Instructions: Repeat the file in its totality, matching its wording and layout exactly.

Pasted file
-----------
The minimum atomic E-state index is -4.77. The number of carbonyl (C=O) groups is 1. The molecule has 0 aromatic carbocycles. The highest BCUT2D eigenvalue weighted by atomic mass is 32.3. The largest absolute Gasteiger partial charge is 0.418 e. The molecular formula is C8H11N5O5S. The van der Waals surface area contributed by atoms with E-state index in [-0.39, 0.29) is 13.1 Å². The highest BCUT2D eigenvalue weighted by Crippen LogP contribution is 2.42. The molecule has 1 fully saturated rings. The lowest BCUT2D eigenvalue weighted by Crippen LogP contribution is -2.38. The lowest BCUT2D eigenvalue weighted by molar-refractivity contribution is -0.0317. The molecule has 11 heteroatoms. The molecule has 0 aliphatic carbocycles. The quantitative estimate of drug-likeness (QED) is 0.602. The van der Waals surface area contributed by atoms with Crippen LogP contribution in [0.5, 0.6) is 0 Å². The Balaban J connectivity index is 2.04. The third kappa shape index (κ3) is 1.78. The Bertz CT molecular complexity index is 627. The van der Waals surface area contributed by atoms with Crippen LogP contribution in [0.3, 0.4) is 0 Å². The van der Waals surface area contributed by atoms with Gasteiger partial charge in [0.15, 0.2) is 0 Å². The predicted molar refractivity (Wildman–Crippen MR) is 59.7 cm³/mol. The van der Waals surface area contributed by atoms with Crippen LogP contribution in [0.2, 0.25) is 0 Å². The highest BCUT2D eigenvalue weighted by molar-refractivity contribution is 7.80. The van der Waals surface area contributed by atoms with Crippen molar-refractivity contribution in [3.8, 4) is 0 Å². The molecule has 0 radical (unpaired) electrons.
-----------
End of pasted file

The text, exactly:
The minimum atomic E-state index is -4.77. The number of carbonyl (C=O) groups is 1. The molecule has 0 aromatic carbocycles. The highest BCUT2D eigenvalue weighted by atomic mass is 32.3. The largest absolute Gasteiger partial charge is 0.418 e. The molecular formula is C8H11N5O5S. The van der Waals surface area contributed by atoms with E-state index in [-0.39, 0.29) is 13.1 Å². The highest BCUT2D eigenvalue weighted by Crippen LogP contribution is 2.42. The molecule has 1 fully saturated rings. The lowest BCUT2D eigenvalue weighted by Crippen LogP contribution is -2.38. The lowest BCUT2D eigenvalue weighted by molar-refractivity contribution is -0.0317. The molecule has 11 heteroatoms. The molecule has 0 aliphatic carbocycles. The quantitative estimate of drug-likeness (QED) is 0.602. The van der Waals surface area contributed by atoms with Crippen LogP contribution in [0.5, 0.6) is 0 Å². The Balaban J connectivity index is 2.04. The third kappa shape index (κ3) is 1.78. The Bertz CT molecular complexity index is 627. The van der Waals surface area contributed by atoms with Crippen LogP contribution in [0.3, 0.4) is 0 Å². The van der Waals surface area contributed by atoms with Gasteiger partial charge in [0.15, 0.2) is 0 Å². The predicted molar refractivity (Wildman–Crippen MR) is 59.7 cm³/mol. The van der Waals surface area contributed by atoms with Crippen LogP contribution in [0.2, 0.25) is 0 Å². The highest BCUT2D eigenvalue weighted by molar-refractivity contribution is 7.80. The van der Waals surface area contributed by atoms with Crippen molar-refractivity contribution in [3.8, 4) is 0 Å². The molecule has 0 radical (unpaired) electrons.